Ways modern lifestyle poses health risks projects a disparity in genes and lifestyle that encourages potential health risks linked to science. Some of these risks contribute to diseases of epidemic proportions today, though rare a few generations ago.
What does this mean? It means that while the world has changed due to modern technology, stress response has not. Take for instance the issue of stress reaction: Your heart beats faster and harder, and your blood pressure soars. Your breathing gets faster and deeper, and your pupils widen. Your muscles tense up and your hair may bristle a bit. Your skin becomes cool and clammy, your mouth gets dry, and your stomach may churn with tension. You feel alert and awake but tense and nervous. That’s a stress response on the outside.
But on the inside, stress activates your clotting mechanisms and turns up the immune system. Blood sugar levels rise; white blood cells pour into circulation, and urine production slows. These emotional and physical changes prepare humans to cope with danger.
This article on ways modern lifestyle poses health risks focuses on what you can do to mitigate contemporary diseases.
Modern Diseases That Can Occur
Looking at the table below, what comes to mind is that the survival genes that were once adaptive are now the source of modern-day diseases, diabetes, stroke, depression, pain, etc.
|Threats to survival||Natural survival response||Modern diseases that can occur|
|Starvation||Energy conservation||Obesity and diabetes|
|Dehydration||Retention of salt and fluids||High blood pressure|
|Infection||Potent immune system||Autoimmune and allergic diseases; septic shock syndrome|
|Adversaries||Arousal and fear||Anxiety and insomnia|
|Dangerous situations||Withdrawal from danger, escape||Depression and social isolation|
|Tissue strain and injuries||Preservation of tissue integrity||Pain and fatigue syndrome|
|Bleeding||Promotion of clotting||Heart attack and stroke|
So how do you prevent these modern diseases? Before suggesting what to do, it’s important to discuss briefly the effect of modern science on ways modern lifestyle poses health risks.
Effect Of Modern Science On Lifestyle
The revolution of modern science and technology is a good thing, but progress has its price according to the following effects on the human body and mind:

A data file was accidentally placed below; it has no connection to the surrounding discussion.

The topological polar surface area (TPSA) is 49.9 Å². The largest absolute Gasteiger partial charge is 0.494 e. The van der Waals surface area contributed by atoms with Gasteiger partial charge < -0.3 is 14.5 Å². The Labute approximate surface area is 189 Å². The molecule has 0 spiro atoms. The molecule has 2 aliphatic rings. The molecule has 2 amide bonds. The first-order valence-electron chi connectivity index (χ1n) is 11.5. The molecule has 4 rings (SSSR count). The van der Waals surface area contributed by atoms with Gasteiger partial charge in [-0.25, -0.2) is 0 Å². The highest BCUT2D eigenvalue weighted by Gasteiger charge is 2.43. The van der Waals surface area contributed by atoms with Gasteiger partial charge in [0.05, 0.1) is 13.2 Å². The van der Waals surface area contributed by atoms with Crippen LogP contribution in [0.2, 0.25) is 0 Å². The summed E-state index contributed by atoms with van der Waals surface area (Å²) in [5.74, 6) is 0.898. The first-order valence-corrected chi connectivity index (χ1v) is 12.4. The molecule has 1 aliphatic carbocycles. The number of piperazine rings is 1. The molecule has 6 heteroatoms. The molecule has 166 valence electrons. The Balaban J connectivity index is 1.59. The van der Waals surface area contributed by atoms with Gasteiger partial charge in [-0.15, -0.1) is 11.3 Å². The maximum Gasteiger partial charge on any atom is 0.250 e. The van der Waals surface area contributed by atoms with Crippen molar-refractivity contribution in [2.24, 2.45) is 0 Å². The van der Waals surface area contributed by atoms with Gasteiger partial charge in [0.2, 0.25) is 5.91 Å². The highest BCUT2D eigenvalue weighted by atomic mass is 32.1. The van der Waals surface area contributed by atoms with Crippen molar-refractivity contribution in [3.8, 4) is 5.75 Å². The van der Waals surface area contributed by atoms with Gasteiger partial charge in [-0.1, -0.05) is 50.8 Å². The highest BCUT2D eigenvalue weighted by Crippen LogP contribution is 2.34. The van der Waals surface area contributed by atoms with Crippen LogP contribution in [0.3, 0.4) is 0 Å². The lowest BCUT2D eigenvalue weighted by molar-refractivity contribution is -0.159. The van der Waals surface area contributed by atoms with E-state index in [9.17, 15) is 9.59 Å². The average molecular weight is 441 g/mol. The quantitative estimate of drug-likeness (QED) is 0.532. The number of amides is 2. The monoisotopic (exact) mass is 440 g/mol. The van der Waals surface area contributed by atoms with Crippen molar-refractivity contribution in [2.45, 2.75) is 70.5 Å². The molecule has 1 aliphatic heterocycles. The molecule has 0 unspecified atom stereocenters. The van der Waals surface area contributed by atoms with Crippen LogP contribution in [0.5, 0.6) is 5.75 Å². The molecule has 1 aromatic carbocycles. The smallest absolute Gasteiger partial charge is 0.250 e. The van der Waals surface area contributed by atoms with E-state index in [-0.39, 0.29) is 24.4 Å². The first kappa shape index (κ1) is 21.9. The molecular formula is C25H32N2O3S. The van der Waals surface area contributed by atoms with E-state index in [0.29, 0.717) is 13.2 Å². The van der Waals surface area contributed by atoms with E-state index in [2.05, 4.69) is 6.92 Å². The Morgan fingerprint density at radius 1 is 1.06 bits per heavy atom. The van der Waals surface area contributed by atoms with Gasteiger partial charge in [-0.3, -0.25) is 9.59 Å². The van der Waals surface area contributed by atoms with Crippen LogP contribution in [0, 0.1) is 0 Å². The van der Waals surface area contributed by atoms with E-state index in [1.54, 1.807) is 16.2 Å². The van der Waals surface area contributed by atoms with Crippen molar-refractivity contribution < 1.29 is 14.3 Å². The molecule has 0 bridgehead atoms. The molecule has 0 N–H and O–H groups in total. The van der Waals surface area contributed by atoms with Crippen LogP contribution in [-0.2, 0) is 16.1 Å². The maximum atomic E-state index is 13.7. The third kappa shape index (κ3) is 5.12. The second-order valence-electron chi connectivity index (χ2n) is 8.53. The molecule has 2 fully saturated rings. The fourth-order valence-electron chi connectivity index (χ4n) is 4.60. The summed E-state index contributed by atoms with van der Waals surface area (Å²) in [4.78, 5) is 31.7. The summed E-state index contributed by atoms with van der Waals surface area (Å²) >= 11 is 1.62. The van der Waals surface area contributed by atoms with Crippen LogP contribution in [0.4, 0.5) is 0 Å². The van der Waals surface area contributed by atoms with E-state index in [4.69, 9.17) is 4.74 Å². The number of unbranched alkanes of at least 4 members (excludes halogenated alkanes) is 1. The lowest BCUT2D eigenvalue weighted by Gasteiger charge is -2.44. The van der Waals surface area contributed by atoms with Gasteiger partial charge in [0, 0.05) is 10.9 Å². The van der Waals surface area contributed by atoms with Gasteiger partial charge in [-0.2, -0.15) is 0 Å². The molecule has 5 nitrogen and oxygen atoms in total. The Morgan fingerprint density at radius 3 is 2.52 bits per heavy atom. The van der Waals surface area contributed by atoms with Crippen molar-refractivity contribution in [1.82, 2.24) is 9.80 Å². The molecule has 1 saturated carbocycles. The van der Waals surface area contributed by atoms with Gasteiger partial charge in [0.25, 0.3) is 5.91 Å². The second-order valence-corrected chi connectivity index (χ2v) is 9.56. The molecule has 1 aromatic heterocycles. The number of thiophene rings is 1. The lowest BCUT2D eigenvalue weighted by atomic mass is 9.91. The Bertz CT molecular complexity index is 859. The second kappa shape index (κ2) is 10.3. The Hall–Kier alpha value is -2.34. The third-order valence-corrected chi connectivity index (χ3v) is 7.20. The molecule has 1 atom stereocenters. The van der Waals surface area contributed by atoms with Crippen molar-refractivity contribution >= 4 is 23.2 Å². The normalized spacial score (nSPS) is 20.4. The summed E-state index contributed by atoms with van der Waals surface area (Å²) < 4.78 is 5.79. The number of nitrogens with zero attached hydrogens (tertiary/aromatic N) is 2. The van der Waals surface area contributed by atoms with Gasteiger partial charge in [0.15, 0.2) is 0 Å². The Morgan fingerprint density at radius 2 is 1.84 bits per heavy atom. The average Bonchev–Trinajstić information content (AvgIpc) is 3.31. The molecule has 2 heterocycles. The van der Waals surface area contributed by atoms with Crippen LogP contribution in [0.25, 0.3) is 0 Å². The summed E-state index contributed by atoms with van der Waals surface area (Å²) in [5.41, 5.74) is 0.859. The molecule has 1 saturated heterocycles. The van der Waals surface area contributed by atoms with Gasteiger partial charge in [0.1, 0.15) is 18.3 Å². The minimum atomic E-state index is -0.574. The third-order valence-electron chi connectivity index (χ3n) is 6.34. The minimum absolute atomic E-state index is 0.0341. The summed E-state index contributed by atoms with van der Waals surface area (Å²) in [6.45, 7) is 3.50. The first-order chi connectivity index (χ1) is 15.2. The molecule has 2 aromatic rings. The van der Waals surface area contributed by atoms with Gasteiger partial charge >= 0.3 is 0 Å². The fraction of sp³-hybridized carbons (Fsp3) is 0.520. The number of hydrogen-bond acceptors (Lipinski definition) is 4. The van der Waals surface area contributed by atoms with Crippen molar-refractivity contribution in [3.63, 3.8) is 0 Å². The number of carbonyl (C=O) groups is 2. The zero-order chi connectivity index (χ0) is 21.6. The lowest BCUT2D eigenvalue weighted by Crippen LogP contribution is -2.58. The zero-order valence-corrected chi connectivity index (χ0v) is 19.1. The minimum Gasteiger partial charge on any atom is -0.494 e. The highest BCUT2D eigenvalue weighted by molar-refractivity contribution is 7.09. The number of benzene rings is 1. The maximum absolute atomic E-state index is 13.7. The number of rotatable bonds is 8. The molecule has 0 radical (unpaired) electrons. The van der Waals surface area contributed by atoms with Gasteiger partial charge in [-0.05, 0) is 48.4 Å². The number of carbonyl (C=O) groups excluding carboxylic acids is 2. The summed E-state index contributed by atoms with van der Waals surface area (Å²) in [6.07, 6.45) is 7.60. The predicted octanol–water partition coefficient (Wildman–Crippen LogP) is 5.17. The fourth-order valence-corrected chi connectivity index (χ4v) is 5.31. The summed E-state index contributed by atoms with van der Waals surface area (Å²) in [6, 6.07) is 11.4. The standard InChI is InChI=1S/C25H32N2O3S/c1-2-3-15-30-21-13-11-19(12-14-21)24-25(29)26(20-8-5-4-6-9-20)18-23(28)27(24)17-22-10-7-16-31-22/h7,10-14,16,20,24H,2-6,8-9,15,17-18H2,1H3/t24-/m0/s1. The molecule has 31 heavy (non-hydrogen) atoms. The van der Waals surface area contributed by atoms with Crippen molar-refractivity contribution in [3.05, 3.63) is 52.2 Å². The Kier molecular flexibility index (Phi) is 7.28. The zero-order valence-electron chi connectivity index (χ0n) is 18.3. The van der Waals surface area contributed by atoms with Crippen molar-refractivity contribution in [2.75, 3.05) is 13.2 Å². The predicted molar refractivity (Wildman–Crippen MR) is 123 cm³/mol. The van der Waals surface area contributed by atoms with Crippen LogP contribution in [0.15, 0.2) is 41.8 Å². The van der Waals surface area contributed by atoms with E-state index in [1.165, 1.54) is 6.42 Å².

Sedentary Life: Although labor-saving devices made life much easier, replacing physical labor with mental work, was the start of a sedentary life.
Unhealthy eating habits and overfeeding: While it was also good news that new agricultural methods made food cheap and plentiful, technology and mass production made refined grains, sugar, and salt – to say nothing of tobacco and alcohol – plentiful. The bad news is the resultant overfeeding, unhealthy eating, and habit. The implication is that fresh foods are out, refined, processed foods in; hence less fiber and vitamins but more salt, sugar, fat, and calories.
Lack of exercise: So yes, life is much better (and much longer) today than ever before. Equally, some good things have been lost such as regular exercise. Shovels have been replaced with tractors, brooms with vacuums, and stairs with elevators.
Mental Stress and Environmental Pollution: Mental stress is on the rise, and so is environmental pollution. As pollution changes the atmosphere, a high dose of toxins presents new challenges to human genes and human health. Also, sedentary living and processed foods extract a price both in health and in cash.
Solutions To Prevent Modern Diseases
The solutions include getting used to exercise habits and dietary patterns that keep your genes happy and your life healthy and enjoyable. And for now, since it seems science cannot change your genes to handle modern-day challenges, the only way for you to restore nature’s balance is to adopt a more natural lifestyle. Here’s how:
Eat nutritious all-natural foods
Consume a variety of foods to restore nutritional diversity. Favor vegetable-based foods that provide essential vitamins and minerals. Eat whole-grain products that contain the fiber you need. Avoid animal fat; get your protein from fish, poultry, beans, and legumes. Reduce your dependence on processed foods, salt, and simple sugars. Eat smaller meals on a regular schedule, balancing your caloric intake with your energy release.
Keep moving, Exercise consistently
Add physical activity to your daily life by climbing stairs, walking instead of driving when possible, and carrying your own parcels. Set aside 30–45 minutes nearly every day for moderate exercise: walking, jogging, biking, swimming, dancing, gardening, and tennis are good examples. For best results, add exercises for balance, stretching exercises, and safe resistance training.
In order to manage stress, it’s essential for you to balance work and play, stimulation and relaxation, companionship and solitude. Achieve all you can. Most importantly, take time to enjoy every day.
Lastly, keep in mind that you can get back to basics by including the best aspects of modern life to live naturally, enjoyably, and healthfully. After all, it is already there in your genes.
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